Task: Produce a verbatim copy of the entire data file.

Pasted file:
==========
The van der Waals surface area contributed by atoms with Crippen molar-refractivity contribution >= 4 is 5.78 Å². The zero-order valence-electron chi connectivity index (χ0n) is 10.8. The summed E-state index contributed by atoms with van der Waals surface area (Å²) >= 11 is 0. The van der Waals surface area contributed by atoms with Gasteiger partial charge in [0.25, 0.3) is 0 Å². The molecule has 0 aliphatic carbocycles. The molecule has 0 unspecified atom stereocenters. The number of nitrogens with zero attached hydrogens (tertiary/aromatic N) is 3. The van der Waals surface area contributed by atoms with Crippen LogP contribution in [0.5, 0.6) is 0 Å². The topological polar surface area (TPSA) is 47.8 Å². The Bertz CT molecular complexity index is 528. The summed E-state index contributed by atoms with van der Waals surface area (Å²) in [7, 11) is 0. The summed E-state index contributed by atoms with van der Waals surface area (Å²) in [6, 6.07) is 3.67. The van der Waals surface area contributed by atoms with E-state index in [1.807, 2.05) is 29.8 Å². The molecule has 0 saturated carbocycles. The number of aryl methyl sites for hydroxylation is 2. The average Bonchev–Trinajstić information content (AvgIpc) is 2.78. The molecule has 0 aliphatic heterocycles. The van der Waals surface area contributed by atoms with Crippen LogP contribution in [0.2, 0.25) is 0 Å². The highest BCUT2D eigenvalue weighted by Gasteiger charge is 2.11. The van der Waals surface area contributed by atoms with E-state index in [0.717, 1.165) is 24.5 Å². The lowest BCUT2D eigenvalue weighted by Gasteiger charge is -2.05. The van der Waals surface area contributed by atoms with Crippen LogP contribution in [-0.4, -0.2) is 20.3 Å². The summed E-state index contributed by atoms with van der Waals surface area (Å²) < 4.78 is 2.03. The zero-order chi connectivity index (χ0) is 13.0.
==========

The van der Waals surface area contributed by atoms with Crippen molar-refractivity contribution >= 4 is 5.78 Å². The zero-order valence-electron chi connectivity index (χ0n) is 10.8. The summed E-state index contributed by atoms with van der Waals surface area (Å²) >= 11 is 0. The van der Waals surface area contributed by atoms with Gasteiger partial charge in [0.25, 0.3) is 0 Å². The molecule has 0 aliphatic carbocycles. The molecule has 0 unspecified atom stereocenters. The number of nitrogens with zero attached hydrogens (tertiary/aromatic N) is 3. The van der Waals surface area contributed by atoms with Crippen LogP contribution in [0.5, 0.6) is 0 Å². The topological polar surface area (TPSA) is 47.8 Å². The Bertz CT molecular complexity index is 528. The summed E-state index contributed by atoms with van der Waals surface area (Å²) in [7, 11) is 0. The summed E-state index contributed by atoms with van der Waals surface area (Å²) in [6, 6.07) is 3.67. The van der Waals surface area contributed by atoms with E-state index in [1.807, 2.05) is 29.8 Å². The molecule has 0 saturated carbocycles. The number of aryl methyl sites for hydroxylation is 2. The average Bonchev–Trinajstić information content (AvgIpc) is 2.78. The molecule has 0 aliphatic heterocycles. The van der Waals surface area contributed by atoms with Crippen LogP contribution in [0.2, 0.25) is 0 Å². The highest BCUT2D eigenvalue weighted by Gasteiger charge is 2.11. The van der Waals surface area contributed by atoms with E-state index in [0.717, 1.165) is 24.5 Å². The lowest BCUT2D eigenvalue weighted by Gasteiger charge is -2.05. The van der Waals surface area contributed by atoms with Crippen LogP contribution in [-0.4, -0.2) is 20.3 Å². The summed E-state index contributed by atoms with van der Waals surface area (Å²) < 4.78 is 2.03. The zero-order chi connectivity index (χ0) is 13.0.